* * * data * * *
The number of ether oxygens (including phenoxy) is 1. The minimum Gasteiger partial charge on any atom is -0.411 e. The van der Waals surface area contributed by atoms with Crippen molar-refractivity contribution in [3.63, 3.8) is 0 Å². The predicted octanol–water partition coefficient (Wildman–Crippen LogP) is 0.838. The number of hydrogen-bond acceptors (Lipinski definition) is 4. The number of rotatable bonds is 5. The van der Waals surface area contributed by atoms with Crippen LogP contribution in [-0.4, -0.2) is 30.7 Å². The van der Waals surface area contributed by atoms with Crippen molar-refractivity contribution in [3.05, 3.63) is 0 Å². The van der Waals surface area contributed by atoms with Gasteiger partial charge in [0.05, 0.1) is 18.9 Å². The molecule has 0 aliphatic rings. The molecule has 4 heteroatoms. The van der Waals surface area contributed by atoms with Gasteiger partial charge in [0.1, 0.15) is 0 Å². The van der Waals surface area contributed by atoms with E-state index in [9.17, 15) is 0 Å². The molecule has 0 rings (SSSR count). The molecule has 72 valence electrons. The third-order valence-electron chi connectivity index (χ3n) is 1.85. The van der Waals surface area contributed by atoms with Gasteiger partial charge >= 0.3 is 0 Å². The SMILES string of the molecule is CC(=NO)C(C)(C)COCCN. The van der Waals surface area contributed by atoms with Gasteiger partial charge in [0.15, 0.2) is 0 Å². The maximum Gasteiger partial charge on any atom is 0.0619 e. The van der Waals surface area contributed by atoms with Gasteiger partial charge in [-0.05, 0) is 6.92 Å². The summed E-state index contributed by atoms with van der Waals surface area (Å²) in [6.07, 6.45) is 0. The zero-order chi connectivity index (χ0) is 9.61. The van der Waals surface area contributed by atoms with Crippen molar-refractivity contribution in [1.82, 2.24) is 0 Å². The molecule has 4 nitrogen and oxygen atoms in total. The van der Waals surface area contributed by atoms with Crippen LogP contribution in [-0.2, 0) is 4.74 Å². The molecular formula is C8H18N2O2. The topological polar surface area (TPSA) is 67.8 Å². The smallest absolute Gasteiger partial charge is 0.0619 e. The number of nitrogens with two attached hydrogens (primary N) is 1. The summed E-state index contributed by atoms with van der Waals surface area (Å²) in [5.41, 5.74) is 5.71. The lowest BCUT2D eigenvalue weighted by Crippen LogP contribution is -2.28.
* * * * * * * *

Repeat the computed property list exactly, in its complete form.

The number of ether oxygens (including phenoxy) is 1. The minimum Gasteiger partial charge on any atom is -0.411 e. The van der Waals surface area contributed by atoms with Crippen molar-refractivity contribution in [3.63, 3.8) is 0 Å². The predicted octanol–water partition coefficient (Wildman–Crippen LogP) is 0.838. The number of hydrogen-bond acceptors (Lipinski definition) is 4. The number of rotatable bonds is 5. The van der Waals surface area contributed by atoms with Crippen LogP contribution in [-0.4, -0.2) is 30.7 Å². The van der Waals surface area contributed by atoms with Crippen molar-refractivity contribution in [3.05, 3.63) is 0 Å². The van der Waals surface area contributed by atoms with Gasteiger partial charge in [0.05, 0.1) is 18.9 Å². The molecule has 0 aliphatic rings. The molecule has 4 heteroatoms. The van der Waals surface area contributed by atoms with Gasteiger partial charge in [0.1, 0.15) is 0 Å². The van der Waals surface area contributed by atoms with E-state index in [9.17, 15) is 0 Å². The molecule has 0 rings (SSSR count). The molecule has 72 valence electrons. The third-order valence-electron chi connectivity index (χ3n) is 1.85. The van der Waals surface area contributed by atoms with Gasteiger partial charge >= 0.3 is 0 Å². The SMILES string of the molecule is CC(=NO)C(C)(C)COCCN. The van der Waals surface area contributed by atoms with Gasteiger partial charge in [0.15, 0.2) is 0 Å². The maximum Gasteiger partial charge on any atom is 0.0619 e. The van der Waals surface area contributed by atoms with Gasteiger partial charge in [-0.05, 0) is 6.92 Å². The summed E-state index contributed by atoms with van der Waals surface area (Å²) in [6.07, 6.45) is 0. The zero-order chi connectivity index (χ0) is 9.61. The van der Waals surface area contributed by atoms with Crippen molar-refractivity contribution in [1.82, 2.24) is 0 Å². The molecule has 4 nitrogen and oxygen atoms in total. The van der Waals surface area contributed by atoms with Crippen LogP contribution in [-0.2, 0) is 4.74 Å². The molecular formula is C8H18N2O2. The topological polar surface area (TPSA) is 67.8 Å². The smallest absolute Gasteiger partial charge is 0.0619 e. The number of nitrogens with two attached hydrogens (primary N) is 1. The summed E-state index contributed by atoms with van der Waals surface area (Å²) in [5.41, 5.74) is 5.71. The lowest BCUT2D eigenvalue weighted by Crippen LogP contribution is -2.28.